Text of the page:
A license also must be obtained from the copyright owner of the second copyright — the musical composition being performed in that sound recording — usually from a third party music publisher or someone acting on its behalf. (Even if the musical artist composed the music, he or she is not necessarily the current owner of copyright.) If the sound recording is being streamed, and the musical composition performed is non-dramatic, a blanket license from ASCAP, BMI or SESAC would cover performing rights. If the sound recording is offered as a download and the musical composition performed is non-dramatic, the compulsory license provisions of Section 115 of the Copyright Act (17 U.S.C. §115) will apply unless waived by the copyright owner. Otherwise, a license must be obtained from the copyright owner. 4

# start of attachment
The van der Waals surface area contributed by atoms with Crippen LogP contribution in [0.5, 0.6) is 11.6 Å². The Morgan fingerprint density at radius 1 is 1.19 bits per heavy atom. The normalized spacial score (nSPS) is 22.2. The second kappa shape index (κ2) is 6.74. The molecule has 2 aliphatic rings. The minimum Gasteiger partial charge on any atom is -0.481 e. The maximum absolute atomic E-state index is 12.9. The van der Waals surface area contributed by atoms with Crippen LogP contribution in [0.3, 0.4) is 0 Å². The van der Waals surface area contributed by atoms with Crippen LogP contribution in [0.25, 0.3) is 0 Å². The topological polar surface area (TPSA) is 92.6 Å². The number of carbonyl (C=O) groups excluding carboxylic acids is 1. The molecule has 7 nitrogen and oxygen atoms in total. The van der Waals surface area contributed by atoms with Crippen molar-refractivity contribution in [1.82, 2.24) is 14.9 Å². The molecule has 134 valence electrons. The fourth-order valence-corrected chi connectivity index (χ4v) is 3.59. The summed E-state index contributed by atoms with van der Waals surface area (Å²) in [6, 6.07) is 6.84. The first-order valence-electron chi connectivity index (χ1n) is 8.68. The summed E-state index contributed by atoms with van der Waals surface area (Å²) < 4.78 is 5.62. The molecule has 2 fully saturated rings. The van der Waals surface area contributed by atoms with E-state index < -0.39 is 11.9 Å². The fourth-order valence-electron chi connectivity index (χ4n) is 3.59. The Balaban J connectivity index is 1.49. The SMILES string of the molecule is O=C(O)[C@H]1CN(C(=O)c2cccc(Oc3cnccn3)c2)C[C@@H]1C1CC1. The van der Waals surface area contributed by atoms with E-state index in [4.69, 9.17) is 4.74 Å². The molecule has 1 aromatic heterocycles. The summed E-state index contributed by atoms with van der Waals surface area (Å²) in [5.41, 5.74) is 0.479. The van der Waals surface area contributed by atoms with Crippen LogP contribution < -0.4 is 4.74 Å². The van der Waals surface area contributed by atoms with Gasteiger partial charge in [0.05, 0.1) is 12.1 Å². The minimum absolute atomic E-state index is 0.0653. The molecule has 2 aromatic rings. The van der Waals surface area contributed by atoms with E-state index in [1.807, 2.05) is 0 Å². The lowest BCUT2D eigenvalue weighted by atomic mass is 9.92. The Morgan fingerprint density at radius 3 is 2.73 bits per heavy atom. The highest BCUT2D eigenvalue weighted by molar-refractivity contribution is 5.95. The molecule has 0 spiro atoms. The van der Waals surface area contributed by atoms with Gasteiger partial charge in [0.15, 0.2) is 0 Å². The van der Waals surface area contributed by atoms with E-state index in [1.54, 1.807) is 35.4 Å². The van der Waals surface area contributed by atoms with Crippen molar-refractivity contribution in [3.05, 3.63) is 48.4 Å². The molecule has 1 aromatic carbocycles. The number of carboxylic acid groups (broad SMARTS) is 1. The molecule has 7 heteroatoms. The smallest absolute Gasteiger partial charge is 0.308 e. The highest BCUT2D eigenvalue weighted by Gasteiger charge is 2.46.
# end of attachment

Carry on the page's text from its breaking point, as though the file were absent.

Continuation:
There are further permissions, too.

Privacy and Publicity Rights

Selling tickets is a commercial enterprise which not only weighs against fair use treatment in a copyright sense but also creates exposure for violation of publicity and privacy rights. Referring to artists by name, showing their photos, and playing their performances for the purpose of selling tickets, generally requires their permission. This detail is often covered in the performance contract between the artist and a presenting artistic company. Collective bargaining agreements may provide the organization with the requisite rights, but they also must be consulted to ascertain the rights, restrictions and costs associated with the desired usage.